About the Department
The Catholic Church’s Second Vatican Council Declaration, Nostra Aetate, tells us that people look to their religious traditions for answers to the most profound questions of human life:
What is humanity? What is the meaning, the aim of our life? What is moral good, what sin? Whence suffering and what purpose does it serve? Which is the road to true happiness? What are death, judgment and retribution after death? What, finally, is that ultimate inexpressible mystery which encompasses our existence: whence do we come, and where are we going? (NA1).
Drawing from that Vatican II insight, the Religion Department’s curriculum is designed to immerse students into the study of Christianity and non-Christianity. Our professors believe that when we study religion, theology, and ethics in global, ecumenical, and interreligious context, we begin to attain an indispensable window into the deepest cares, hopes, aspirations, and anxieties of humanity. Such a window is essential if we hope to live in solidarity with one another and for the common good of all persons.
The Religion Department’s courses focus on the study of Christianity, especially Catholicism but also Protestantism and Eastern Orthodoxy. But we believe that the study of Christianity is incomplete without also studying the major non-Christian religions of the world. To that end, the Religion Department offers a plethora of opportunities to study the vibrant, challenging, and venerable traditions of Judaism, Islam, Hinduism, and Buddhism.
We invite you to explore our curriculum if you are interested in deepening your own faith or interested in the religious beliefs and practices of those different from you.
If you are committed to the cause of social justice and desire to learn how that commitment can inform and animate your career goals in medicine, law, business, education, or the sciences, then our undergraduate and graduate courses in religious, theological, and ethical studies may be exactly what you are looking for.
The religion major and minor at Seton Hall offers studies that cover major world religious traditions, especially Christianity but also Christianity in relation to Judaism, Islam, Hinduism, and Buddhism. Our undergraduate programs in religion, theology, and ethics also focuses on a wide variety of interdisciplinary topics and issues including Catholic social teaching, medical ethics, environmental ethics, secularism and political theory, war and peace, race and ethnicity, biblical archaeology, interfaith dialogue, gender and women's studies, and much more.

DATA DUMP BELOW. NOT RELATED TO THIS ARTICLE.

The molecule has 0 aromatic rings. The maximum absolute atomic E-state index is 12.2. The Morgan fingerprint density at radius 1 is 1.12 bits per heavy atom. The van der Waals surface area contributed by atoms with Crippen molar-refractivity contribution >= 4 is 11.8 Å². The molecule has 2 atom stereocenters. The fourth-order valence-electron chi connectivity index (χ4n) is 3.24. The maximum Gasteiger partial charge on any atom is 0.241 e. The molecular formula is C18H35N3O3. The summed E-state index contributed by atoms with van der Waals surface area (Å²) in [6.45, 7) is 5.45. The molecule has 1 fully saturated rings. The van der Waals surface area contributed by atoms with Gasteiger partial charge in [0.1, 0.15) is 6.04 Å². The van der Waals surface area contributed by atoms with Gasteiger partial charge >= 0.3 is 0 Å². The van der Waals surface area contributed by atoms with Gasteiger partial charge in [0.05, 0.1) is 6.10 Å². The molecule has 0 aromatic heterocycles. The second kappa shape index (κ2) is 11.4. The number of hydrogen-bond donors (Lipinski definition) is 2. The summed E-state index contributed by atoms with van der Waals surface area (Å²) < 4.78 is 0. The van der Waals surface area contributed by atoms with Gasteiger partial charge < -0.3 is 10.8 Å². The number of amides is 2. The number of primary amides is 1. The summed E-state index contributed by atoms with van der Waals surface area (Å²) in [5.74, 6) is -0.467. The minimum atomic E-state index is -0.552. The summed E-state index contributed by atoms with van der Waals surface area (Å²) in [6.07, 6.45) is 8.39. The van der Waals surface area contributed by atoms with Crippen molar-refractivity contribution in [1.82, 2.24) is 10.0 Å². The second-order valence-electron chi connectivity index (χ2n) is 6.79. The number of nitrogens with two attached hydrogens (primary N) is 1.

The Master of Arts degree in Jewish-Christian Studies educates students in the history, theology, ethics, and scriptures of the Jewish and Christian faith traditions and prepares graduates for advanced doctoral biblical and religious studies and many facets of interreligious and multicultural relations, dialogue and diplomatic encounters.
B.A. - M.A. in Religion and Public Administration (5 Year Dual Degree)
The Department of Religion, in collaboration with the Department of Political Science and Public Affairs, also offers a dual degree B.A. and M.A. in Religion and Public Administration. This five-year program is a smart option for students who plan on pursuing careers in the non-profit sector, public interest law, school administration, or non-governmental relief services and social advocacy.
Theta Alpha Kappa
The Seton Hall chapter of Theta Alpha Kappa (TAK), the National Honor Society for Religious and Theology, is hosted and supported by the Department of Religion. TAK's mission is to honor and promote academic excellence in the disciplines of religious and theological studies. Members include students, as well as faculty.